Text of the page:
It’s no lost colony of Roanoke, but it’s close. After years of celebrating Champlain’s founding of Québec City, a new chapter of Québec’s history was recently unearthed with the discovery of the site of the actual first French colony. With the seemingly small find of a piece of European pottery dating back to the mid-16th century, Québec aged over 65 years in a day.

It started out with a shard. And archeologist Yves Chrétien’s routine dig looking to find artifacts relating to Samuel de Champlain’s 1608 founding of Québec City—a dig lined up in honor of Québec’s upcoming 400th anniversary in 1908. Chrétien ended up finding a site even older that had gone down in the books as one of the greatest archeological mysteries remaining in North American history. 

Archeologists and historians had long seen written evidence that Jacques Cartier founded a settlement of 400 people on the Cap-Rouge Promontory overlooking the St. Lawrence River 1541. But Jean-François Roberval, Cartier’s partner ordained by the crown, abandoned the site after Cartier’s previous return and burnt it to the ground. By the time Champlain got there 65 years later, the founding colony was ashes in the wind. Le sigh.

But of course, there’s more to the story. And the story of Cartier and the Charlesbourg-Royal settlement is so ignited with double-dealing and madcap dreams, schemes and ambitions that it’s hardly surprising it went down in flames.

In the mid-16th century, Europe was alight with dreams to remake European civilizations on foreign soils. It was a time when explorers fed on lost legends from past Vikings. Thrived on fantasies of an epic northwest passage to the east. It was a time when the world was much smaller, and Canada was mistaken for Asia.

Cartier’s first voyage in 1543 (inspired by that ever-elusive western passage to the lucrative Asian markets) led him to the Gulf of St. Lawrence. During this voyage, he met with some aboriginal people with relative welcome, killed over 1,000 birds with his crew (most of them being Great Auks, now-extinct birds initially called penguins), and had such a poor first impression that he claimed Canada must have been “the land God gave to Cain.”

He also had a poor understanding of the native language and dubbed the entire region around today’s Québec City “Kanata,” the Huron-Iroquois word for “settlement.” Turns out, the name was a keeper and the country later got its name. Before Cartier set off once again for France, however, he took two sons of the Iroquoian Chief Donnacona with him. There’s some disagreement as to whether it was an act of kidnapping or forceful negotiation. Either way, those Kanata boys went to Europe.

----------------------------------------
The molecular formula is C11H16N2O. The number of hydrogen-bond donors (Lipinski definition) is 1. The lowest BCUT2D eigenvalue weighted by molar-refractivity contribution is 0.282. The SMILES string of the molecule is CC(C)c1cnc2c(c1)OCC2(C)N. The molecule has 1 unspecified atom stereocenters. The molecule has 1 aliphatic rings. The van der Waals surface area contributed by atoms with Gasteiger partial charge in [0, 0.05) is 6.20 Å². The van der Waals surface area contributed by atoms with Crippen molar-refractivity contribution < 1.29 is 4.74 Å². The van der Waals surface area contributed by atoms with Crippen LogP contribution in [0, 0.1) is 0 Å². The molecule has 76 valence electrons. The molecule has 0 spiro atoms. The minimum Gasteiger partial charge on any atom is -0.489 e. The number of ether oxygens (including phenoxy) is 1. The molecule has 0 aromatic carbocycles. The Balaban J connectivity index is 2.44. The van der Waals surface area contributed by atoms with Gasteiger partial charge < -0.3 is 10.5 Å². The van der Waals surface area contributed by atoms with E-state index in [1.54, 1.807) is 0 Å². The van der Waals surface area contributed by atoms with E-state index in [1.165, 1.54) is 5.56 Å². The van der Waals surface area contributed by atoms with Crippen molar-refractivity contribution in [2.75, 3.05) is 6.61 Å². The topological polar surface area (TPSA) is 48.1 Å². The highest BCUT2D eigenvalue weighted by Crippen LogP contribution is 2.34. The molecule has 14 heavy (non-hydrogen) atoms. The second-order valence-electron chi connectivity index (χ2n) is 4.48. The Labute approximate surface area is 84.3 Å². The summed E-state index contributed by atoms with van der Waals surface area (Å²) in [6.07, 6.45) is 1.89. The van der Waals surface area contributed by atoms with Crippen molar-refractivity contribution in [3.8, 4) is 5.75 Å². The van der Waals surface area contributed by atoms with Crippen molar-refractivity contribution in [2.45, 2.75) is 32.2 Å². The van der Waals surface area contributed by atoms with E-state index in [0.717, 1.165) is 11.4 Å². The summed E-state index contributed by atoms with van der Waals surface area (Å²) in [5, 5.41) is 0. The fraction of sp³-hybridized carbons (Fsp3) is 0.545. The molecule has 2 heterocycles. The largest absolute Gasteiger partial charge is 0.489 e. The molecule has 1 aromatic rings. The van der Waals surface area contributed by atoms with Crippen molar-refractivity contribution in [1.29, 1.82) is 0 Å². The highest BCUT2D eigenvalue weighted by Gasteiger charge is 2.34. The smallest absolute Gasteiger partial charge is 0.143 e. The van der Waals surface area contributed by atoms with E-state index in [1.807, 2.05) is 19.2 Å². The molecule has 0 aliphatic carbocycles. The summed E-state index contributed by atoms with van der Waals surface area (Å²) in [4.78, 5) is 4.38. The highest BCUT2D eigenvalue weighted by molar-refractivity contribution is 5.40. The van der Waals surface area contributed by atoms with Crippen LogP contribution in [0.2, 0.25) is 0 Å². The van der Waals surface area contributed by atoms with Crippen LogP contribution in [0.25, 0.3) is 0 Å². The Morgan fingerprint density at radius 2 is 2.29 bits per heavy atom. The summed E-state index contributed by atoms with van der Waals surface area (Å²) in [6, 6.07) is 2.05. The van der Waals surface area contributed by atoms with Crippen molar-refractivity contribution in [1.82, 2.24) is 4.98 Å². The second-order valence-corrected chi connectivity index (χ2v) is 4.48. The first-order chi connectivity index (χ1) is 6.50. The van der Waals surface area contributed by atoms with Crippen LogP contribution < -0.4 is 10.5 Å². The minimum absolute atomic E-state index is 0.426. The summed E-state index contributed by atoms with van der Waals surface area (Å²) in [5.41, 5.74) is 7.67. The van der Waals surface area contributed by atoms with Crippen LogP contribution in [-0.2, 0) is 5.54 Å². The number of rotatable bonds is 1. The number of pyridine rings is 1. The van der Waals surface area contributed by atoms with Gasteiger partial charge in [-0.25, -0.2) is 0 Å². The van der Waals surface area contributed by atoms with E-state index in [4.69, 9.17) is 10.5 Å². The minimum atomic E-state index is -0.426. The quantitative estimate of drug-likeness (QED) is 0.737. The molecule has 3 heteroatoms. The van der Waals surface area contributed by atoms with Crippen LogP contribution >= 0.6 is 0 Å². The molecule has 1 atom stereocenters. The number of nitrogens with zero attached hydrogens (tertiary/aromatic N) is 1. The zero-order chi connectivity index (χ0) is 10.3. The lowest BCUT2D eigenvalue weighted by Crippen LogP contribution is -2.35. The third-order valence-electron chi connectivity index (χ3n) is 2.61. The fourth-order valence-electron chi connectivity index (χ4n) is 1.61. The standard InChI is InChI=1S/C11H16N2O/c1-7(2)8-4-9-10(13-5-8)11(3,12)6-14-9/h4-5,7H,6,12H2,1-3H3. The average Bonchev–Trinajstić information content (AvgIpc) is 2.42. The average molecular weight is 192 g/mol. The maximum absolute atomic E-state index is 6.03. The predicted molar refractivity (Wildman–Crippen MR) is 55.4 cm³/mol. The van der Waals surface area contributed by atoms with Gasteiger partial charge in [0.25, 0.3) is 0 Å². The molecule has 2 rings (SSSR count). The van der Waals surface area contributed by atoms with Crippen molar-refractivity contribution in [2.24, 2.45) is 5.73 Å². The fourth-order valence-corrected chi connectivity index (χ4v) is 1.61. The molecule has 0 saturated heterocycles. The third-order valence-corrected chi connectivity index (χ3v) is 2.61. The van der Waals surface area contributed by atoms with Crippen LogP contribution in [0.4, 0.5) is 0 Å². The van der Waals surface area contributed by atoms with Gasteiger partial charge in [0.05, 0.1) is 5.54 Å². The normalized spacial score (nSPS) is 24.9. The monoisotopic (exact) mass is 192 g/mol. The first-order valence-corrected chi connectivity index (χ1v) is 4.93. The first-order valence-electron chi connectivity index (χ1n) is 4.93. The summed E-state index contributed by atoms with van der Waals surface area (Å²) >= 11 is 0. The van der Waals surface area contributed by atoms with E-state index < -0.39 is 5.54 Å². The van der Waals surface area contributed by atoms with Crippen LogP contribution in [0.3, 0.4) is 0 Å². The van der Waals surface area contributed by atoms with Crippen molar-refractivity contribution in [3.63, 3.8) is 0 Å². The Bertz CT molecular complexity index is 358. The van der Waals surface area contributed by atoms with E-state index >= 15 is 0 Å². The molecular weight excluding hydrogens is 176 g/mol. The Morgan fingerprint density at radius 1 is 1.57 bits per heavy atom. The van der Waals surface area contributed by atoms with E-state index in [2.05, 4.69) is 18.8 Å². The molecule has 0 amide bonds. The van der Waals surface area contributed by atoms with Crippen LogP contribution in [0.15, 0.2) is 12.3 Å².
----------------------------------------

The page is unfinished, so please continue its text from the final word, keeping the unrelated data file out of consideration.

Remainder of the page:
By Cartier’s second voyage to the region, the King of France was ready for viable returns. When Cartier set sail in 1535, he had the two Iroquoian boys to guide him back up the St. Lawrence River. The boys were reunited with their Chieftain father, though hostilities between the indigenous groups and the French continued. When Cartier decided it was time to heave-ho, he followed through with his modus operandi and “negotiated” Donnacona and several other chieftains with him back to France to serve as witnesses as to “The Kingdom of Saguenay’s” exploratory and metallurgical potential.

It was on Cartier’s third voyage in 1541 that he founded the fortified colony of Charlesbourg-Royal and began working under Viceroy Jean-François de la Rocque de Roberval. Archival evidence suggests Cartier and company constructed a fort large enough to house 400 people. However, the colony struggled and suffered fraught relations with the indigenous groups who, in part, were understandable upset that their Chief never returned from France as promised.

With the death of many of the settlers and a hard winter, Cartier decided to abandon the settlement and took off with a shipload of “precious metals” that turned out to be anything but precious. Obviously, Cartier might have been an intrepid explorer, but he had little future as a geologist. Or a cultural negotiator.

Cartier met with Roberval, who was heading to Saguenay, en route to France and was ordered to return to the settlement along with them. Unfortunately, the two didn’t get along and Cartier ended up disobeying Roberval’s orders and slipping off in the night to return to France. Subterfuge!

This left Roberval to head to the Saguenay with his men alone. He built another fortified colony on Cap-Rouge. Roberval’s colony was as ill-fated as Cartier’s, and he abandoned the colony in 1543 a year after arriving. After setting it on fire, of course.

Luckily for us, Roberval’s decision to raze the colony to the ground actually helped preserve the foundation and much of the archeological evidence. The Cartier-Roberval site now stands as the oldest post-Viking European settlement discovered in the Americas.

Over 6,000 16th century artifacts have been excavated, including silver-plated buttons, beadwork, chain-mail, tool handles, shards of glass and pottery, playing pieces for checkers, and more. Unearthed Iroquoian pottery as well as native vegetation suggest trade between the Iroquois and the French. Some of the greatest findings are the bones of the Great Auks. Overall, these artifacts give remarkable insight into the colonies’ inhabitants and their struggle to recreate a microcosm of French society—social hierarchy intact—in the middle of the Saguenay wilderness. 

You can rendezvous with history at Québec City’s Musée de l’Amérique Francophone, which houses the Rediscovered Colony Exhibit where these artifacts are on display. It only runs until September, so it’s an excellent time to make a run up to Canada and get your French fix. Québec City is an incredible sight with its picturesque streets and towering citadel so heavily imbued with French culture, and now you can see where it all began. For real this time.

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